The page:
Try and get a “real” smile out of someone to make the photograph seem more genuine. Tell a funny joke or compliment them to make the smile feel more natural. Great photographs are natural, you don’t want forced expressions like a JC Penny Portrait Studio.

5) Do research, quit buying

So many photographers starting out think they need all the best equipment to be the best. Put away the urge to buy ANOTHER lense, and pick up a photography book, shadow a more experienced photographer, even go online and look at examples of creative photographs. There are many world renowned photographers that are using what many would consider out of date gear. Much like golf, it’s not as much about the clubs as it is the swing. Same goes in photography, it’s not as much about the camera as it is the person holding the camera.

6) Focus, focus, focus

Up Close PhotographyNobody wants a blurry picture, right? Lock in the focus of your subject by moving them slightly away from the center. This will keep the auto-focus function from kicking in and give you more control of how to adjust your lens.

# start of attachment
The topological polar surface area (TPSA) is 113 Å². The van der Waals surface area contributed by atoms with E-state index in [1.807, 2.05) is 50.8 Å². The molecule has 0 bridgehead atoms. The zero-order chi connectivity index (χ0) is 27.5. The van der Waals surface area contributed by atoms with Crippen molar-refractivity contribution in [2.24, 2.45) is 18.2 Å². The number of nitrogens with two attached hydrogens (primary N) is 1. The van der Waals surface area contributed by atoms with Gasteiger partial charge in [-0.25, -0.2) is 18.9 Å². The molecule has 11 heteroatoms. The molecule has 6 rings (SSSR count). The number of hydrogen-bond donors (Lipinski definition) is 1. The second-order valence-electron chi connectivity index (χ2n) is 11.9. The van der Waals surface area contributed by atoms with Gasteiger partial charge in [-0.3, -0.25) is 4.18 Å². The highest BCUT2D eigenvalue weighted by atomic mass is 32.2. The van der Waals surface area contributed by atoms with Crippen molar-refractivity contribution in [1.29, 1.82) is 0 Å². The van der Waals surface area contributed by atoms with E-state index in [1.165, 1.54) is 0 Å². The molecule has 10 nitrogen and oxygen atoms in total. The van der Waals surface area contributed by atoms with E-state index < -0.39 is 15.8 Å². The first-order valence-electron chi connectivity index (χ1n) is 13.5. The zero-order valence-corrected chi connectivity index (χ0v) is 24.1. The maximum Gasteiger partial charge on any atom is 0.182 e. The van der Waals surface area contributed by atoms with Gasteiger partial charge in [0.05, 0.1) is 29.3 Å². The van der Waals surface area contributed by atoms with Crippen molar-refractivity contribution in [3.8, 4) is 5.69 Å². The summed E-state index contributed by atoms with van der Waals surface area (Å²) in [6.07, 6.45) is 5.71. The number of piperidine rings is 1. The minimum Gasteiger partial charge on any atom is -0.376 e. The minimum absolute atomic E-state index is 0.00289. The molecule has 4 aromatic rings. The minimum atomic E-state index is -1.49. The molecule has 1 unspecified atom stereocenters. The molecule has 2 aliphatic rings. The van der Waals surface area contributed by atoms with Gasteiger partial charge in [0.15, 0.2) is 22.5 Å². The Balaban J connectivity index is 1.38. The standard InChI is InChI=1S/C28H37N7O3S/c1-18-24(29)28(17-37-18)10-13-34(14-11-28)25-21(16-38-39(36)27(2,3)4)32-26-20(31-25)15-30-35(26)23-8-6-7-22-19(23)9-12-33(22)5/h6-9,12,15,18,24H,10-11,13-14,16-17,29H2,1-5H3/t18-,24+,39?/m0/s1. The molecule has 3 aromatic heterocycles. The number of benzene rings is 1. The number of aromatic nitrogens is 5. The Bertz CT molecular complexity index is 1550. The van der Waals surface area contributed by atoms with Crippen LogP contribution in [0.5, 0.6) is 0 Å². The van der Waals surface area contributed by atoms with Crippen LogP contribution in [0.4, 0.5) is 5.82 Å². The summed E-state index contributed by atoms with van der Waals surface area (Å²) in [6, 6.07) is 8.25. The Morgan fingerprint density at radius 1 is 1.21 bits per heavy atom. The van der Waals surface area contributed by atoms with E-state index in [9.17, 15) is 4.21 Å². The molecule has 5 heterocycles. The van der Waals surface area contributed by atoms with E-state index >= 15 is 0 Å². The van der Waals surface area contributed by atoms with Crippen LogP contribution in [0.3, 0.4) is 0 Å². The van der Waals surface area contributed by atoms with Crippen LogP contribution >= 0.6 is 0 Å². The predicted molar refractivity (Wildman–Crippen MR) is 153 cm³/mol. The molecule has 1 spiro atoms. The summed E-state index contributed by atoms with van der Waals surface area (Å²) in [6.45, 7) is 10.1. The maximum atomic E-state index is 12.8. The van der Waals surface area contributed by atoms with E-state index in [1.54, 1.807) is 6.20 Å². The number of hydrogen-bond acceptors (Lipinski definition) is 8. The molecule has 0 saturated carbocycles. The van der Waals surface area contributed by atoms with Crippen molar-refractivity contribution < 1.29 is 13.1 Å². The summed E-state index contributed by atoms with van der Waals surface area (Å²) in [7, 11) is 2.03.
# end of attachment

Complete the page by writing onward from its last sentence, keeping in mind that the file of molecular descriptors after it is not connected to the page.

7) Simplify your pictures

Putting too many things in your image is distracting and can be confusing on what the person looking at the photo should be focusing on. One to three things is enough to engage the person. A solid rule of thumb is that you want your pictures to be as simple as possible, just keep it simple.

8) What’s that back there?

Be aware of what lingers behind your subject. Be sure to survey the entire photograph area and not just the subject. An unpleasant background that draws the eye away from the subject is the opposite of what you would want.

9. Change it up!

Varying the types of photos you take can help to convey what you as the photographer are trying to get across. For example, shooting portraits the same way every time is boring and doesn’t show your strengths and adaptability. Not to mention if you never venture out and try different things you may never discover where you truly shine.

file000116228129010) Practice makes perfect

Wanna get better at taking pictures? Take pictures. A lot. Play with different backgrounds, focal points, and angles. The point is to experiment with all possibilities and to form your own photography style, making your pictures unique.